Niko Medved has held countless video meetings with his Colorado State men’s basketball players since the end of last season. But their most important conversations were often not about hoops at all.
Nationwide protests against police brutality and racial injustice in recent months gave the Rams, and everyone involved with college athletics, a moment to reflect.
“It’s hard to do what we do and have relationships with young men, especially young men of color, and not be impacted and disturbed by a lot of the things you see,” Medved told The Denver Post. “We have a really good culture on our team and a lot of guys who really want to learn and listen. And, I think this is a really good opportunity for us to learn more.
“We were talking about this with our guys, that sometimes, you don’t know what you don’t know. There are a lot of people, and especially white people, that are naïve to what’s going on and what that feels like to be an African American. It’s been great for us to be open-minded, learn, and have those discussions with our team.”
NCAA athletes across the country have used their platforms for social activism to hold coaches and schools responsible for inequality. It’s already producing results. One example: Nearly every college football coach in the state of Mississippi on Thursday lobbied at the state legislature to change the state flag, which features a confederate symbol.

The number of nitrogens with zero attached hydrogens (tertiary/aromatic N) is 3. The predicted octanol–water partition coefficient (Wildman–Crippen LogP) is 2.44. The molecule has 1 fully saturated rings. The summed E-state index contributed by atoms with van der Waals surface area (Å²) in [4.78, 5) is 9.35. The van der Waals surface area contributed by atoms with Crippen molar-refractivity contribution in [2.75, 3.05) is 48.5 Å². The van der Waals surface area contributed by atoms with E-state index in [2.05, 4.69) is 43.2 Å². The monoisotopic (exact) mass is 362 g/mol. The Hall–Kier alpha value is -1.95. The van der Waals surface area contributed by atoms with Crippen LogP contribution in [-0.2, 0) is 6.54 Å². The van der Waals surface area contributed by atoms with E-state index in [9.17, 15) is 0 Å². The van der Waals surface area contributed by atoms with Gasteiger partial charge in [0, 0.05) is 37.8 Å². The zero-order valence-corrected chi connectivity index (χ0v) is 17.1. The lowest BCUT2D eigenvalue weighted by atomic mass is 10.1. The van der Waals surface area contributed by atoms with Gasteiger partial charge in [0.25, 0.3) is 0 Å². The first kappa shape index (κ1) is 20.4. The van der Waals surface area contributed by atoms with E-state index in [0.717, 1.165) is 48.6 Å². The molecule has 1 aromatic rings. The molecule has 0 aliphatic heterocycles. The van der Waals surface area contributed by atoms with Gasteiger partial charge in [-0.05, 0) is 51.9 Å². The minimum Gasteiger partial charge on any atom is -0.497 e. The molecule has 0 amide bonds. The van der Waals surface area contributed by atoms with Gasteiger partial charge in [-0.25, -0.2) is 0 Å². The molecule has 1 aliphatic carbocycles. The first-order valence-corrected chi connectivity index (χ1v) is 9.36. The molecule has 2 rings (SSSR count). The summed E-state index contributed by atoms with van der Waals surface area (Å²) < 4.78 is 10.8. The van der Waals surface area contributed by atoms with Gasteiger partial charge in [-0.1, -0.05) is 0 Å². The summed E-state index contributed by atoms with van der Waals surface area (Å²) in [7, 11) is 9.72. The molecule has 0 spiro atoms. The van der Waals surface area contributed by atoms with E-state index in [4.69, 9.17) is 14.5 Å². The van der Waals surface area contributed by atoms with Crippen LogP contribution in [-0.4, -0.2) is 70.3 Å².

At CSU, budding star forward David Roddy spent recent months in his hometown of Minneapolis, Minn., Medved said, where Roddy participated in protests and city recovery efforts. Roddy was pictured on Twitter earlier this month donating goods to an “essential needs” drive in his local community.
Increased dialogue about race relations back in Fort Collins also led to a greater push for the Rams to recognize Juneteenth — the annual June 19 celebration marking the emancipation of slaves back in 1865.
“We were talking to our team about Juneteenth and it was amazing how many of our guys, even me, didn’t really understand what that meant,” Medved said. “We’ve had discussions about what we can do to push and make that a national holiday and to draw more awareness to that.”
Medved also agreed with a movement within the NCAA to suspend all activities on Nov. 3, Election Day, to allow for student-athletes to vote. Medved called the idea a “no brainer” and added that it is “not just getting out and voting. It’s also having a willingness to learn and understand what that vote means.”
“This generation, maybe more than any, really has an opportunity to impact change,” Medved said. “I’m really moved by their positivity behind this, their willingness to make a difference and to understand that they can be heard. I think my job as a coach is to help empower players to be able to do that.
“These guys are learning that they have a voice.”